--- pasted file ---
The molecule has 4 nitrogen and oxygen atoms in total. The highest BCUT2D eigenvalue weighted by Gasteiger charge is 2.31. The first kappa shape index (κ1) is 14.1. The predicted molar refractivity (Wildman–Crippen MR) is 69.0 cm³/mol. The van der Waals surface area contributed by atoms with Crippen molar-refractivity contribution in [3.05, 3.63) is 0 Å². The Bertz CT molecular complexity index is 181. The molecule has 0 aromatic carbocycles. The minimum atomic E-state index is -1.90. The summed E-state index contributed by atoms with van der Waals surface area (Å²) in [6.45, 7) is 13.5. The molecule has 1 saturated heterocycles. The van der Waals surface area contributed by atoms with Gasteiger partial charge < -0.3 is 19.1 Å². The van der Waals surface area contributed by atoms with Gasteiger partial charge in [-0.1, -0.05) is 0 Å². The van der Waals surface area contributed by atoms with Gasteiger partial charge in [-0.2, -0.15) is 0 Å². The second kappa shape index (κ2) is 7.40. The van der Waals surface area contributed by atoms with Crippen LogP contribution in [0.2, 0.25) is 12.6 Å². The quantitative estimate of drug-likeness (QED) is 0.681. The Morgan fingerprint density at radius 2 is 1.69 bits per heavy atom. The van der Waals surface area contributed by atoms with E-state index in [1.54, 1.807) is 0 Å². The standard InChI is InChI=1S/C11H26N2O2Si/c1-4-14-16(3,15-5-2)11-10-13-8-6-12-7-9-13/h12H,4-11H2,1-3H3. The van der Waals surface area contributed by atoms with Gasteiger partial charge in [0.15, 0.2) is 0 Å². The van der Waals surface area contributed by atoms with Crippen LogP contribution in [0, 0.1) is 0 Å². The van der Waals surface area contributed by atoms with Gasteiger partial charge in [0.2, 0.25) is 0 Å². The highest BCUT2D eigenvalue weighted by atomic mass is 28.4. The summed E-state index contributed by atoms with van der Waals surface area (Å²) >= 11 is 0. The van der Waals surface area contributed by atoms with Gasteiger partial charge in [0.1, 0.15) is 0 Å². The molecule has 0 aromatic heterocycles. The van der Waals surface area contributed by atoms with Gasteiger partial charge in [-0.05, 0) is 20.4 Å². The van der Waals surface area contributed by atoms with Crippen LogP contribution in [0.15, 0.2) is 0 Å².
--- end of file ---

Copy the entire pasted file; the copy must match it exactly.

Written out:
The molecule has 4 nitrogen and oxygen atoms in total. The highest BCUT2D eigenvalue weighted by Gasteiger charge is 2.31. The first kappa shape index (κ1) is 14.1. The predicted molar refractivity (Wildman–Crippen MR) is 69.0 cm³/mol. The van der Waals surface area contributed by atoms with Crippen molar-refractivity contribution in [3.05, 3.63) is 0 Å². The Bertz CT molecular complexity index is 181. The molecule has 0 aromatic carbocycles. The minimum atomic E-state index is -1.90. The summed E-state index contributed by atoms with van der Waals surface area (Å²) in [6.45, 7) is 13.5. The molecule has 1 saturated heterocycles. The van der Waals surface area contributed by atoms with Gasteiger partial charge < -0.3 is 19.1 Å². The van der Waals surface area contributed by atoms with Gasteiger partial charge in [-0.1, -0.05) is 0 Å². The van der Waals surface area contributed by atoms with Gasteiger partial charge in [-0.2, -0.15) is 0 Å². The second kappa shape index (κ2) is 7.40. The van der Waals surface area contributed by atoms with Crippen LogP contribution in [0.2, 0.25) is 12.6 Å². The quantitative estimate of drug-likeness (QED) is 0.681. The Morgan fingerprint density at radius 2 is 1.69 bits per heavy atom. The van der Waals surface area contributed by atoms with E-state index in [1.54, 1.807) is 0 Å². The standard InChI is InChI=1S/C11H26N2O2Si/c1-4-14-16(3,15-5-2)11-10-13-8-6-12-7-9-13/h12H,4-11H2,1-3H3. The van der Waals surface area contributed by atoms with Gasteiger partial charge in [0.15, 0.2) is 0 Å². The van der Waals surface area contributed by atoms with Crippen LogP contribution in [0, 0.1) is 0 Å². The van der Waals surface area contributed by atoms with Gasteiger partial charge in [0.2, 0.25) is 0 Å². The highest BCUT2D eigenvalue weighted by atomic mass is 28.4. The summed E-state index contributed by atoms with van der Waals surface area (Å²) >= 11 is 0. The van der Waals surface area contributed by atoms with Gasteiger partial charge in [0.1, 0.15) is 0 Å². The molecule has 0 aromatic heterocycles. The van der Waals surface area contributed by atoms with Gasteiger partial charge in [-0.05, 0) is 20.4 Å². The van der Waals surface area contributed by atoms with Crippen LogP contribution in [0.15, 0.2) is 0 Å².